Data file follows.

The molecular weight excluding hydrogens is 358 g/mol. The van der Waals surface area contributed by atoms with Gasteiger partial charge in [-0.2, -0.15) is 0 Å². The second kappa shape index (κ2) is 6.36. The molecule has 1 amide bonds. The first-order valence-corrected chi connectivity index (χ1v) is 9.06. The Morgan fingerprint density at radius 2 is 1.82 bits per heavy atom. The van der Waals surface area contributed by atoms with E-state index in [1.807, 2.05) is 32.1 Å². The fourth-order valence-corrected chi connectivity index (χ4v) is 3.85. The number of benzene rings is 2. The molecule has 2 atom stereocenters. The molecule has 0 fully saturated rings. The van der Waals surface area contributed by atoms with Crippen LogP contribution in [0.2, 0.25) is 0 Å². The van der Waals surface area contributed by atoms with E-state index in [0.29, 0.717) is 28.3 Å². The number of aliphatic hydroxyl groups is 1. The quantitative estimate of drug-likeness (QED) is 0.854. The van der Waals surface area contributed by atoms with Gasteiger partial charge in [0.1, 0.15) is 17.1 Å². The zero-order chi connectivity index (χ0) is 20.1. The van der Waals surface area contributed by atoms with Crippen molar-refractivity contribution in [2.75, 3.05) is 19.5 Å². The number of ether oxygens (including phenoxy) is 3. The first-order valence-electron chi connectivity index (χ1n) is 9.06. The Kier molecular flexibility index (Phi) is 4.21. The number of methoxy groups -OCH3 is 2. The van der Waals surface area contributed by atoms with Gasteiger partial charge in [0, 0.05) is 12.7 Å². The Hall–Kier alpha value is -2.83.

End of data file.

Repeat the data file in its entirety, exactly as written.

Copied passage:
The molecular weight excluding hydrogens is 358 g/mol. The van der Waals surface area contributed by atoms with Gasteiger partial charge in [-0.2, -0.15) is 0 Å². The second kappa shape index (κ2) is 6.36. The molecule has 1 amide bonds. The first-order valence-corrected chi connectivity index (χ1v) is 9.06. The Morgan fingerprint density at radius 2 is 1.82 bits per heavy atom. The van der Waals surface area contributed by atoms with E-state index in [1.807, 2.05) is 32.1 Å². The fourth-order valence-corrected chi connectivity index (χ4v) is 3.85. The number of benzene rings is 2. The molecule has 2 atom stereocenters. The molecule has 0 fully saturated rings. The van der Waals surface area contributed by atoms with Crippen LogP contribution in [0.2, 0.25) is 0 Å². The van der Waals surface area contributed by atoms with E-state index in [0.29, 0.717) is 28.3 Å². The number of aliphatic hydroxyl groups is 1. The quantitative estimate of drug-likeness (QED) is 0.854. The van der Waals surface area contributed by atoms with Gasteiger partial charge in [0.1, 0.15) is 17.1 Å². The zero-order chi connectivity index (χ0) is 20.1. The van der Waals surface area contributed by atoms with Crippen molar-refractivity contribution in [2.75, 3.05) is 19.5 Å². The number of ether oxygens (including phenoxy) is 3. The first-order valence-electron chi connectivity index (χ1n) is 9.06. The Kier molecular flexibility index (Phi) is 4.21. The number of methoxy groups -OCH3 is 2. The van der Waals surface area contributed by atoms with Gasteiger partial charge in [0, 0.05) is 12.7 Å². The Hall–Kier alpha value is -2.83.